It is long past the time when Krugman and other liberal “free-traders” should have connected the dots of their own analysis.
If the problem is not trade, per se, but the lack of domestic progressive policies to adjust to global markets, then the rational response is to force the investor class and their Republican agents to the political bargaining table.
Democrats should be demanding an immediate freeze, and where possible a rollback, of trade agreements until the other side of the aisle is ready to accept programs similar to those in Denmark that will allow workers to share the benefits of expanded trade.
Until that happens, we can expect American voters to become more protectionist, while the country’s policy elite remains disconnected from the lives of ordinary Americans — and continually surprised that so many of them feel betrayed.
We discuss that if man is what he hides, as André Malraux said, then the EU is a corporatist, monopolist loving intellectual land-grabber, for the EU hides secret trade deals. We also discuss Prime Minister Shinzo Abe of Japan instructing his coalition not to ‘forcibly’ proceed with ratifying the TPP (another secret trade deal) until after elections this summer as voters are against it. In the second half, Max interviews independent Irish politician and MEP, Luke ‘Ming’ Flanagan, about the top secret TTIP, the Transatlantic Trade and Investment Partnership.
April 22, 2016
US elections, despite all the media hype and endless rhetoric about ‘democracy in action,’ are in fact little more than manufactured political theater. The country that ceaselessly trumpets democratic values and transparency practices neither when it comes to its own elections.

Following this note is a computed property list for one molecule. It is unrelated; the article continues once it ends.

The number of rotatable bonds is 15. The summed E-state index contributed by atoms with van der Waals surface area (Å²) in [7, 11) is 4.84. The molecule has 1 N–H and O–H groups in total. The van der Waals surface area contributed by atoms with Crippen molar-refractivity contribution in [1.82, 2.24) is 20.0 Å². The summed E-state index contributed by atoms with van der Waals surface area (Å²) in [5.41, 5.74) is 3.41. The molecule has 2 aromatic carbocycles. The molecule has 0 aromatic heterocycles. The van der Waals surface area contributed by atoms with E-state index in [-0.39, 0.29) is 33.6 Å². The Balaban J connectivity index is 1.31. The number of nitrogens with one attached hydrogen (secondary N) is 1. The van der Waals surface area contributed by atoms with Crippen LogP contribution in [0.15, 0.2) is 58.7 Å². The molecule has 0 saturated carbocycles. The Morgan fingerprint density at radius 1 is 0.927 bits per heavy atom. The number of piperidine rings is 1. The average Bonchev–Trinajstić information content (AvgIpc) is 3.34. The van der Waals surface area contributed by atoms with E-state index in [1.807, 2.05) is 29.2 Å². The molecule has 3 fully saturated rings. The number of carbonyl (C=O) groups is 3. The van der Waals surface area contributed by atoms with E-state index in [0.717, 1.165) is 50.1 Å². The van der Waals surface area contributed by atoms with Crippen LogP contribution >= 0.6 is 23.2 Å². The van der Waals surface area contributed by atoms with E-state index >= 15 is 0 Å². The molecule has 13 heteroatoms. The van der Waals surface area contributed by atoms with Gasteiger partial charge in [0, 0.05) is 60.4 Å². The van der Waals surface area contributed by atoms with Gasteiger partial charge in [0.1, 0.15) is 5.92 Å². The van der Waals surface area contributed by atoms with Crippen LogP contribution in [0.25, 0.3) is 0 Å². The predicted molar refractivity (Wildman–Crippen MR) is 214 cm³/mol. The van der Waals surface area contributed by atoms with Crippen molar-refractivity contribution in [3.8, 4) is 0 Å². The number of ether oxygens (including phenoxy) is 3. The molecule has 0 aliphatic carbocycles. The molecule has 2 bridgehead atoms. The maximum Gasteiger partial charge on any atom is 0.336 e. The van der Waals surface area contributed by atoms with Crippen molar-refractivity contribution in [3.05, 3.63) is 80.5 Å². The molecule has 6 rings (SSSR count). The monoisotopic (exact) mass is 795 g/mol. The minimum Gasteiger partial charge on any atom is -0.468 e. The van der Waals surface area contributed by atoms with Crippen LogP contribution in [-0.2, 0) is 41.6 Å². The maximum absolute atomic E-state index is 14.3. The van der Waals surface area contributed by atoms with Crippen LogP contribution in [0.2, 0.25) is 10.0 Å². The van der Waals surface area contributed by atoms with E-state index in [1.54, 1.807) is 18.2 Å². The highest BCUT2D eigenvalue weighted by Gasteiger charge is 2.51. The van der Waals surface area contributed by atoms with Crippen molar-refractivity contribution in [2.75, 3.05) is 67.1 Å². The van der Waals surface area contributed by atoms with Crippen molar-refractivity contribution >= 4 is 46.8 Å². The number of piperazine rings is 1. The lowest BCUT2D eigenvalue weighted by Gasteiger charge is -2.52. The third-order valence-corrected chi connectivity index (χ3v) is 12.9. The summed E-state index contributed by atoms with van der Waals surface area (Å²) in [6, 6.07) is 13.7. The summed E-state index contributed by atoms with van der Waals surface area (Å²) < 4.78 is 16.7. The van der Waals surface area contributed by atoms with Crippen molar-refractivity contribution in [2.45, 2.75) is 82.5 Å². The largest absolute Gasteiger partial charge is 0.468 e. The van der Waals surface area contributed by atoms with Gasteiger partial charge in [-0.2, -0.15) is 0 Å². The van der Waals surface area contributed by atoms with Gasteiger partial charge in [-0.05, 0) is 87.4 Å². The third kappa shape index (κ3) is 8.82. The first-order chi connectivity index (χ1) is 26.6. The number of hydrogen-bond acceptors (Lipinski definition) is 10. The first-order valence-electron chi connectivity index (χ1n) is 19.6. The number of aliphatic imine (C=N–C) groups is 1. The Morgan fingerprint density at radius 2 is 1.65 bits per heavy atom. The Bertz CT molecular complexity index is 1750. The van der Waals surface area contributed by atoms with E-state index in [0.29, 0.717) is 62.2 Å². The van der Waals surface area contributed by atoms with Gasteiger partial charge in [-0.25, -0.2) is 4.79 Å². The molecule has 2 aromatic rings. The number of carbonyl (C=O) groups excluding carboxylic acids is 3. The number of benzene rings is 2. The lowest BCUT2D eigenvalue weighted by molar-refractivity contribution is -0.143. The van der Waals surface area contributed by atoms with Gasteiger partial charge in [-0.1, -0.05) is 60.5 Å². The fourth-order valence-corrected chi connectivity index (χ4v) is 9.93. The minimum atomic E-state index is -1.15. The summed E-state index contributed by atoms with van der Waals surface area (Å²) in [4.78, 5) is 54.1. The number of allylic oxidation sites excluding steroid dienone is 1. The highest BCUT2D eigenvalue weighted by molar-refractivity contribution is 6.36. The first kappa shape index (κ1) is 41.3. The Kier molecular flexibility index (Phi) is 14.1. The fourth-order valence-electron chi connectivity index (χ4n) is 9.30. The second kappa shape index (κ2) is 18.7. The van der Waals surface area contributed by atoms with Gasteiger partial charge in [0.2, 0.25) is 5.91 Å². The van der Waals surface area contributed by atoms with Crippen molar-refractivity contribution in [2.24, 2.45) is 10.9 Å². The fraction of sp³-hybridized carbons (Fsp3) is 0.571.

As New Yorkers go to the polls in Democratic and Republican primaries this week, it is critical to once again highlight the myriad ways that democracy in the United States is, like most other things, a commodity to be bought and sold. From corporate control of the infrastructure of elections, to the creation of mass bases of support out of whole cloth, the candidates, as well as the system itself, cannot be trusted to be genuine.
Perhaps nothing illustrates this point more clearly than the results of multiple studies on Hillary Clinton’s online following which reveal that the majority of her Twitter fans, and indeed her social media following in general, are completely fake. Consider the implications of these findings from StatusPeople.com, and well-respected analytical tool TwitterAudit, which both found that no more than 44 percent of Clinton’s followers were actually real, active users of Twitter.
This may seem something trivial, but in fact it cuts to the very heart of the notion of democracy, and the legitimacy of a candidate who is perhaps the most obvious embodiment of the political and financial establishment in the US. Indeed, Bernie Sanders, among many others, has correctly noted that Clinton is in many ways the epitome of the ruling elite.
In a blistering commentary on Clinton during a nationally televised debate, Sanders proclaimed, “I will absolutely admit that Secretary Clinton… has the entire establishment or almost the entire establishment behind her. That’s a fact. I don’t deny it. I’m pretty proud that we have over a million people who have contributed to our campaign averaging 27 bucks a piece.” Sanders highlighted the fact that the political and financial elites back Hillary, and in so doing noted that his campaign is backed by millions of ordinary Americans.
But Sanders was equally, though perhaps inadvertently, illustrating the fact that the Clinton campaign is, in effect, being manufactured; that she has no real support except for a near consensus of establishment policy-makers and powerful individuals. And yet, here’s Hillary marching into yet another major primary with a double-digit lead. How much of that is based on a perception shaped – at least in part – by social media?